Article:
H Ship Large

Why cargo ships keep getting bigger

March 30, 2023
And what does that mean for manufacturers' supply-chain strategies?

By Michael Lev for MxD

The pandemic shipping boom is over. The cost of sending a single cargo container by boat from China to Los Angeles has plummeted in a year from $15,600 to $1,238. Cargo liners are canceling voyages. Inventories at US retailers are still too high.

Yet what’s that behemoth on the distant horizon? It’s the world’s largest cargo ship, the brand-new MSC Tessa, calling at Ningbo, China, on its maiden voyage to Northern Europe. Mediterranean Shipping Co. took delivery of the Tessa on March 9, one in a series of ultra-large container ships being built for MSC. Fourteen mega vessels will be delivered to customers from Chinese shipyards in 2023. They cost $150 million each. Talk about adding to your inventory.

It’s challenging to describe these monster ships. Bigger than an aircraft carrier. Taller than the Empire State Building. Nothing seems to capture the awe of witnessing a 1,300-foot-long vessel that transports the equivalent of 24,000 20-foot-long shipping containers. They go to sea like giant Lego puzzles, stacked below deck and above with row upon row of metal boxes, potentially reaching 12 containers high.

There are more than 50 ultra large cargo ships sailing that have a capacity of 21,000 TEUs, or 20-foot equivalent containers. More are coming, but the industry may be reaching the upper limit of the actual size of the boats.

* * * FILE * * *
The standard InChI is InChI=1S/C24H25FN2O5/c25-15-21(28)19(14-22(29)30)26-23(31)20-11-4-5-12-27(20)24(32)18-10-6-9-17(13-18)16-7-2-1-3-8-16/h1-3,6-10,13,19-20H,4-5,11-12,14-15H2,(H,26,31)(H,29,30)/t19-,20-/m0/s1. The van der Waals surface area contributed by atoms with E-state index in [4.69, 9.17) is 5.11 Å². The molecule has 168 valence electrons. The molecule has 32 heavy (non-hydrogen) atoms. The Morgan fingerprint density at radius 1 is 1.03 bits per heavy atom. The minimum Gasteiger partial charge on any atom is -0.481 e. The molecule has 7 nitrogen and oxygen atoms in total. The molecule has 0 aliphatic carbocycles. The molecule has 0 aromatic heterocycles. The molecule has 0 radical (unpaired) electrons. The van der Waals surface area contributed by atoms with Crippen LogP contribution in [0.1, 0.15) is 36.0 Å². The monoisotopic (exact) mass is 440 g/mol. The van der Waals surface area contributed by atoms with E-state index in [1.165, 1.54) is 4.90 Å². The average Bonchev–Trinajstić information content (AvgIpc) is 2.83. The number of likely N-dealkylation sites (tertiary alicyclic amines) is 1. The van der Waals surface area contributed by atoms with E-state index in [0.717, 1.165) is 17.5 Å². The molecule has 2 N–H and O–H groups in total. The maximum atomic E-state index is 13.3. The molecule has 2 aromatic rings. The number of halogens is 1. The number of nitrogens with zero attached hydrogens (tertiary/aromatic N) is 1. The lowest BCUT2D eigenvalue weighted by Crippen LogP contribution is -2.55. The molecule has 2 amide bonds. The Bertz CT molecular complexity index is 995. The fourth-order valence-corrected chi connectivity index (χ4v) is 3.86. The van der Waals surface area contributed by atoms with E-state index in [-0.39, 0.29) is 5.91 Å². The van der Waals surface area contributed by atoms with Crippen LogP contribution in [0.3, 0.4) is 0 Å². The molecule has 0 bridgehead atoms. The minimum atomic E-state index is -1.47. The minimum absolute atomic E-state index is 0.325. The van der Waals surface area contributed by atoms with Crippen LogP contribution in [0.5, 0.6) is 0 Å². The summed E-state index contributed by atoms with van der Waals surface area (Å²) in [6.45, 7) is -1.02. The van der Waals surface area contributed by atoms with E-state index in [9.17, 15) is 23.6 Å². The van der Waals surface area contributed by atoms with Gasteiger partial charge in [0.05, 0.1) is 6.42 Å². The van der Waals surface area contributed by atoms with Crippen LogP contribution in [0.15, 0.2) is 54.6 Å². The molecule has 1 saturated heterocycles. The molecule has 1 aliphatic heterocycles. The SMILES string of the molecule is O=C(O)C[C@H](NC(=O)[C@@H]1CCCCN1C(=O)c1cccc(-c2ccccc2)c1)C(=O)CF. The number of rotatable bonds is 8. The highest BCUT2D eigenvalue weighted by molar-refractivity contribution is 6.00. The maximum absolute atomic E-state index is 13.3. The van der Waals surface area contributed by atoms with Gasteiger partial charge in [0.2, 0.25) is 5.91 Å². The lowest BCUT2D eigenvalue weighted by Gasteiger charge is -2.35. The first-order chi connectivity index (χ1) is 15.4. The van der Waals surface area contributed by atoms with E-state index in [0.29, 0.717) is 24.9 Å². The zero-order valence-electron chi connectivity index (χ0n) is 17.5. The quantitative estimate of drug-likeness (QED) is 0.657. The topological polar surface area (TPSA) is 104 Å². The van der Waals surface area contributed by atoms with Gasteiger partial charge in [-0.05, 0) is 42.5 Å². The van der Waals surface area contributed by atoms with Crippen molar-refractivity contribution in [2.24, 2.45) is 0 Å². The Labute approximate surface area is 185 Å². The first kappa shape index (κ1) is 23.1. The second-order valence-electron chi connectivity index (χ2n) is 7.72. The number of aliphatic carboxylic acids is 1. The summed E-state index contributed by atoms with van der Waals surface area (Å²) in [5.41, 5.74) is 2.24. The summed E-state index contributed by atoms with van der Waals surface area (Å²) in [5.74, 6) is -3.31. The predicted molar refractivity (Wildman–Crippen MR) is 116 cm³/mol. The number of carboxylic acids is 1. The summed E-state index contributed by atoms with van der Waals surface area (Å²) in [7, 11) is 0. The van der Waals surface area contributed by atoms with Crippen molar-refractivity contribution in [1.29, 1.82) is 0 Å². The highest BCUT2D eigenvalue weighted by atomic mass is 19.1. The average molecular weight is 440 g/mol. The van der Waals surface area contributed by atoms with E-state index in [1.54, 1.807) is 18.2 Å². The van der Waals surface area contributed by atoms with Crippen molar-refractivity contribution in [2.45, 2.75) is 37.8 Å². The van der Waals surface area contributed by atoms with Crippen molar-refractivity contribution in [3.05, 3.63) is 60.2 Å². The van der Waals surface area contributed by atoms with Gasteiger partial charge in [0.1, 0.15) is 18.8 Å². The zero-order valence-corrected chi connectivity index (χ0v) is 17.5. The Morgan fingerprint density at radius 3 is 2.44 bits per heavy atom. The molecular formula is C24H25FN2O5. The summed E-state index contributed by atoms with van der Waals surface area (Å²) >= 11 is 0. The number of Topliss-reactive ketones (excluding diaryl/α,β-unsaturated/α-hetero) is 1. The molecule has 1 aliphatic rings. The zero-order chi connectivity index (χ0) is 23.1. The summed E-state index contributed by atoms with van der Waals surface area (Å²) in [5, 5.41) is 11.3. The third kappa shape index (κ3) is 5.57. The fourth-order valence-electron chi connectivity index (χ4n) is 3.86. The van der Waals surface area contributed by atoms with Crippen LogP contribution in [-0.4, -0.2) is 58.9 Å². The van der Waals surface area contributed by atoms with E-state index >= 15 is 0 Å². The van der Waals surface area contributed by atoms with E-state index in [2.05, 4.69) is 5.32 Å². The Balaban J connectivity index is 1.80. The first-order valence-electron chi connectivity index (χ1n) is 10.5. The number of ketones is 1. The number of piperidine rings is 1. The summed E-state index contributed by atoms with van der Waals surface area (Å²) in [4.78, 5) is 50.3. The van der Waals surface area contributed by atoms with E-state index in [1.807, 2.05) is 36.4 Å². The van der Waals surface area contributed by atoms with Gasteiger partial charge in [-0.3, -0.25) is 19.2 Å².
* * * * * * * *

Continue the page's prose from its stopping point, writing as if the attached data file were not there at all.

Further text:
Mega vessels are tough to maneuver (the Ever Given, which blocked the Suez Canal in 2021, is 20,124 TEUs). At some point they become too large for existing port infrastructure. They burn a lot of fuel. Only a few ultra-large ships have sailed to the US; they avoid Pacific crossings because of the rough weather. A storm can hurl hundreds of containers into the sea. “That’s why the [ultra large] vessels come near the coast, so they don’t face big waves. It’s a matter of stability,” maritime economics lecturer Stavros Karamperidis told the BBC.

The big boats also aren’t the best fit for US destinations because the typical delivery cycle involves arriving from Asia at a specific port, unloading all cargo, reloading, and returning to Asia ASAP. To some extent shipping companies value speed over size. That’s why boats like the MSC Tessa are put on Northern European runs, where they typically stop and unload partial cargo at several ports such as Rotterdam, Antwerp and Felixstowe.

The MSC Tessa, at 24,116 TEUs, is already being challenged for its “world’s largest” claim, but contenders are of the same basic design and size. The OOCL Spain is the first of six 24,188 TEU vessels ordered by that company. Rather than claim a disputed title, OOCL says the Spain is “among the very largest container ships.”

Carriers bringing ultra-large ships into service don’t seem to sweat the idea of adding to capacity during a downturn. MSC had delayed taking delivery of the Tessa, but CEO Soren Toft told CNBC he’s moderately optimistic global trade will rebound in the second half of the year. “We still see the US in very positive shape,” Toft said. “It’s a net-energy exporter. I believe they’ve been able to slowly reduce inflation, and the job market is very strong. There’s basically full employment. So we still see the US as very strong and very positive.”

Big boats seem extravagant but make business sense. Larger ships have greater capacity, which lowers the cost per container.

“The current strategy appears to be one wherein MSC will defend their customer base through an aggressive pricing and capacity position,” supply chain expert Alan Baer of OL USA told CNBC. “Losing and regaining a customer can be a costly and drawn-out process.”

This article first appeared in Issue 31 of ChainMail.